The different responsibilities of thermographers.

First of all, this is an unregulated industry, and in most regions there is no legal requirement to be certified. However, most insurance companies require those carrying out work to be certified as part of their specifications, or they specify that it should be carried in accordance with industry standards. The industry standard for thermography outside the USA is ISO 18436, for a complete list of relevant standards, please see our blog on standards.

Level 1:

This is the industry standard for thermographer’s. It is the basic level, and certification is seen as acceptance that the operator can use a camera and perform basic analysis. A level 1 Thermographer should be working under the guidance of someone certified at a higher level, and he should be following procedures prepared by a Level 3. He should be told which measurement technique that he should be following. Level 1′s are able to collect data, take images and understand how to reduce potential errors. Sometimes they are limited to taking images and restricted from writing reports. In other cases they will only work qualitatively. A Level 1 thermographer should have received 32 hours of training, and should have 400 hours of documented experience over a 12 month period.

Level 2:

A level 2 thermographer is someone with a higher degree of training and experience. He understands more about the camera and how it works, and the physics related to thermography. Level 2 thermographers are better placed to specify thermography equipment, and to supervise level 1 thermographers. Like Level 1 thermographers, Level 2′s should be following procedures developed by a Level 3. Usually they are able to perform and direct IR thermography according to established procedures. They are able to select the correct measuring technique for themselves, they can write reports, and can work quantitatively. A Level 2 thermographer should have received an additional 32 hours of training, and should have 1200 hours of documented experience over a 24 month period.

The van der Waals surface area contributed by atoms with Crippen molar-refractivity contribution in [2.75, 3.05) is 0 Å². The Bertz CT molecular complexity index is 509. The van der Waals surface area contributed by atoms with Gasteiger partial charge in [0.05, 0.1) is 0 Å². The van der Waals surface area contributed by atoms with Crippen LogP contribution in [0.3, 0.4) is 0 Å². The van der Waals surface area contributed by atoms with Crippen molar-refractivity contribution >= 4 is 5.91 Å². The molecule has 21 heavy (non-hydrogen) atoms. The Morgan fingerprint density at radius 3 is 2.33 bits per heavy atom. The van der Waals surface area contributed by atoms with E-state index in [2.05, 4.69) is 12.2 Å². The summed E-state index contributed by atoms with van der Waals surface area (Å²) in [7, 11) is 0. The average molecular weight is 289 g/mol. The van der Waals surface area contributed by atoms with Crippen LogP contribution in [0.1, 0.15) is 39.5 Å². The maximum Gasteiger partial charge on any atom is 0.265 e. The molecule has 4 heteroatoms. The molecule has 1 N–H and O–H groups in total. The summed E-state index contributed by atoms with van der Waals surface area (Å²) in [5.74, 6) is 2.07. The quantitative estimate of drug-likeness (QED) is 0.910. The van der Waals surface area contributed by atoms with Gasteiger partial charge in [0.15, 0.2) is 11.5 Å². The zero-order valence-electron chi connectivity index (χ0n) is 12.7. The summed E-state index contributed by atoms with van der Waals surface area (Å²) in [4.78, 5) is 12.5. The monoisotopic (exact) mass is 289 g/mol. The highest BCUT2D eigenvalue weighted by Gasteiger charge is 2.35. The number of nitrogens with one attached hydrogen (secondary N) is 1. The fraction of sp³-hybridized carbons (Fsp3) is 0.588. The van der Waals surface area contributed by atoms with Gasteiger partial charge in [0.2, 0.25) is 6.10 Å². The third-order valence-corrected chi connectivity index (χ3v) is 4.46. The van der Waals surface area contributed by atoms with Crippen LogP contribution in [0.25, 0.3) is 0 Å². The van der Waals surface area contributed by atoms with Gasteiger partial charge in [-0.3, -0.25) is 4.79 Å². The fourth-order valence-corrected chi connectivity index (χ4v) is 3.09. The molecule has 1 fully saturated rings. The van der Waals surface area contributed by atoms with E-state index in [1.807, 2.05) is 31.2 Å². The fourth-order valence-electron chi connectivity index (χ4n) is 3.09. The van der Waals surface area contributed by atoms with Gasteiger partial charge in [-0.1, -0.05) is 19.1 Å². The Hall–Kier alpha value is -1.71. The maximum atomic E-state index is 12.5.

Level 3:

Level 3 thermographers undertake the highest level of thermography and enjoy the most freedom. Since they develop the procedures, they are free to develop new ones as and when required. They usually understand more about the laws of physics as they relate to thermography. Level 3′s often get involved with machine prognostics and get involved with preventing problems from reoccurring at the highest level through recommending thermodynamic corrective actions. He is able to perform and direct all types of thermodynamic measurements, and analysis. Level 3′s are qualified to establish thermography programmes, determine acceptance or failure criteria, interpret codes and standards, perform prognostics. They are also usually familiar with other test methods and can recommend supplementary tests. A Level 3 thermographer should have received an additional 32 hours of training, and should have 1920 hours of documented experience over a 48 month period.

Most people and companies do not comply with the current standards. This is a sad reflection of the state of the thermography business at the moment. However there is a growing understanding that not all certification is the same, and recognition that some certification is little more than a piece of paper. Most thermography companies will be able to provide you with copies of their thermographer’s certification, and calibration certification for their equipment. Good companies will have their thermographers certified by a third-party, like BINDT.


It takes years to make a good thermographer. Its more than just spending a week on a course